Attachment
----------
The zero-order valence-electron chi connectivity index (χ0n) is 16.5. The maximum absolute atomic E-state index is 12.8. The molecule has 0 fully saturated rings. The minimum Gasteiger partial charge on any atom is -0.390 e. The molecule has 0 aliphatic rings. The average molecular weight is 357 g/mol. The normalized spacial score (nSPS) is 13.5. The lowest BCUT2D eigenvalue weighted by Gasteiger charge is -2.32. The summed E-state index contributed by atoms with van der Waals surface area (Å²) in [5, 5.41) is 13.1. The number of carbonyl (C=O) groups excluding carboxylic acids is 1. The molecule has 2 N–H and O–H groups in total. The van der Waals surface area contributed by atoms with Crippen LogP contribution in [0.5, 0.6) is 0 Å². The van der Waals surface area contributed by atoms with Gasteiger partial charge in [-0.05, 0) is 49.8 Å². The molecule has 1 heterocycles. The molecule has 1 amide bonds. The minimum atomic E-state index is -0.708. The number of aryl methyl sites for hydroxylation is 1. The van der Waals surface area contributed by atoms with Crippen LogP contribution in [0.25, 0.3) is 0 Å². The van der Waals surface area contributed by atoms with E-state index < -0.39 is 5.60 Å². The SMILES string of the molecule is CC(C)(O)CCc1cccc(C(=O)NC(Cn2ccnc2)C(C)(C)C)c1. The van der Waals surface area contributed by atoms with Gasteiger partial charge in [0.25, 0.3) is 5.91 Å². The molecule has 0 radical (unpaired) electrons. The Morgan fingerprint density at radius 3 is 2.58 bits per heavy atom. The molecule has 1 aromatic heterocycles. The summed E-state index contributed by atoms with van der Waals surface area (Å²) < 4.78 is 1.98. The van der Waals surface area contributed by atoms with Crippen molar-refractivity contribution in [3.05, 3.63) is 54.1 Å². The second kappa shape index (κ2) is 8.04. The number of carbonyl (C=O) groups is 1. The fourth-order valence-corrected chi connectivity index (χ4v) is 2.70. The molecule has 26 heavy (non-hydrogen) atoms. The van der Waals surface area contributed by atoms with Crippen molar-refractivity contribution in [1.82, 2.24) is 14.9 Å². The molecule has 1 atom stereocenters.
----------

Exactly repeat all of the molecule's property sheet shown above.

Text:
The zero-order valence-electron chi connectivity index (χ0n) is 16.5. The maximum absolute atomic E-state index is 12.8. The molecule has 0 fully saturated rings. The minimum Gasteiger partial charge on any atom is -0.390 e. The molecule has 0 aliphatic rings. The average molecular weight is 357 g/mol. The normalized spacial score (nSPS) is 13.5. The lowest BCUT2D eigenvalue weighted by Gasteiger charge is -2.32. The summed E-state index contributed by atoms with van der Waals surface area (Å²) in [5, 5.41) is 13.1. The number of carbonyl (C=O) groups excluding carboxylic acids is 1. The molecule has 2 N–H and O–H groups in total. The van der Waals surface area contributed by atoms with Crippen LogP contribution in [0.5, 0.6) is 0 Å². The van der Waals surface area contributed by atoms with Gasteiger partial charge in [-0.05, 0) is 49.8 Å². The molecule has 1 heterocycles. The molecule has 1 amide bonds. The minimum atomic E-state index is -0.708. The number of aryl methyl sites for hydroxylation is 1. The van der Waals surface area contributed by atoms with Crippen LogP contribution in [0.25, 0.3) is 0 Å². The van der Waals surface area contributed by atoms with E-state index < -0.39 is 5.60 Å². The SMILES string of the molecule is CC(C)(O)CCc1cccc(C(=O)NC(Cn2ccnc2)C(C)(C)C)c1. The van der Waals surface area contributed by atoms with Gasteiger partial charge in [0.25, 0.3) is 5.91 Å². The molecule has 0 radical (unpaired) electrons. The Morgan fingerprint density at radius 3 is 2.58 bits per heavy atom. The molecule has 1 aromatic heterocycles. The summed E-state index contributed by atoms with van der Waals surface area (Å²) < 4.78 is 1.98. The van der Waals surface area contributed by atoms with Crippen molar-refractivity contribution in [3.05, 3.63) is 54.1 Å². The second kappa shape index (κ2) is 8.04. The number of carbonyl (C=O) groups is 1. The fourth-order valence-corrected chi connectivity index (χ4v) is 2.70. The molecule has 26 heavy (non-hydrogen) atoms. The van der Waals surface area contributed by atoms with Crippen molar-refractivity contribution in [1.82, 2.24) is 14.9 Å². The molecule has 1 atom stereocenters.